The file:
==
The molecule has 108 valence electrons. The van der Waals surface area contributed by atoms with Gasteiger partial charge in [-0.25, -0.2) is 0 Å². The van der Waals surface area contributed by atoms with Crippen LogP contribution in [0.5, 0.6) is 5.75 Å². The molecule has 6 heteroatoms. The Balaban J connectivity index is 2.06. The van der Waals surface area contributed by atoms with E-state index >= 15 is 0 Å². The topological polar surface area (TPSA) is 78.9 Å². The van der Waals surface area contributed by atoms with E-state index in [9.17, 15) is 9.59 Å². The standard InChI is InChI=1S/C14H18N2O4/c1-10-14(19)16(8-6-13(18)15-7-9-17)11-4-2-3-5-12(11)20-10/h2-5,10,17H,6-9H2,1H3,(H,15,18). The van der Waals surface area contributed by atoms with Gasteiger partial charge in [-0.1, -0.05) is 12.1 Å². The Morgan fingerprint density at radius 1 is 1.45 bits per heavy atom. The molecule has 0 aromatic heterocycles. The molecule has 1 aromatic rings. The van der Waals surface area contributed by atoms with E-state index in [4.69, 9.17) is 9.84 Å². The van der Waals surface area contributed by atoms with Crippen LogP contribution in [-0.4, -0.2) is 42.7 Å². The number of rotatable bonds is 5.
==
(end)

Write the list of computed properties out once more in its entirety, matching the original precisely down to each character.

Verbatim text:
The molecule has 108 valence electrons. The van der Waals surface area contributed by atoms with Gasteiger partial charge in [-0.25, -0.2) is 0 Å². The van der Waals surface area contributed by atoms with Crippen LogP contribution in [0.5, 0.6) is 5.75 Å². The molecule has 6 heteroatoms. The Balaban J connectivity index is 2.06. The van der Waals surface area contributed by atoms with E-state index >= 15 is 0 Å². The topological polar surface area (TPSA) is 78.9 Å². The van der Waals surface area contributed by atoms with E-state index in [9.17, 15) is 9.59 Å². The standard InChI is InChI=1S/C14H18N2O4/c1-10-14(19)16(8-6-13(18)15-7-9-17)11-4-2-3-5-12(11)20-10/h2-5,10,17H,6-9H2,1H3,(H,15,18). The van der Waals surface area contributed by atoms with Gasteiger partial charge in [-0.1, -0.05) is 12.1 Å². The Morgan fingerprint density at radius 1 is 1.45 bits per heavy atom. The molecule has 0 aromatic heterocycles. The molecule has 1 aromatic rings. The van der Waals surface area contributed by atoms with E-state index in [4.69, 9.17) is 9.84 Å². The van der Waals surface area contributed by atoms with Crippen LogP contribution in [-0.4, -0.2) is 42.7 Å². The number of rotatable bonds is 5.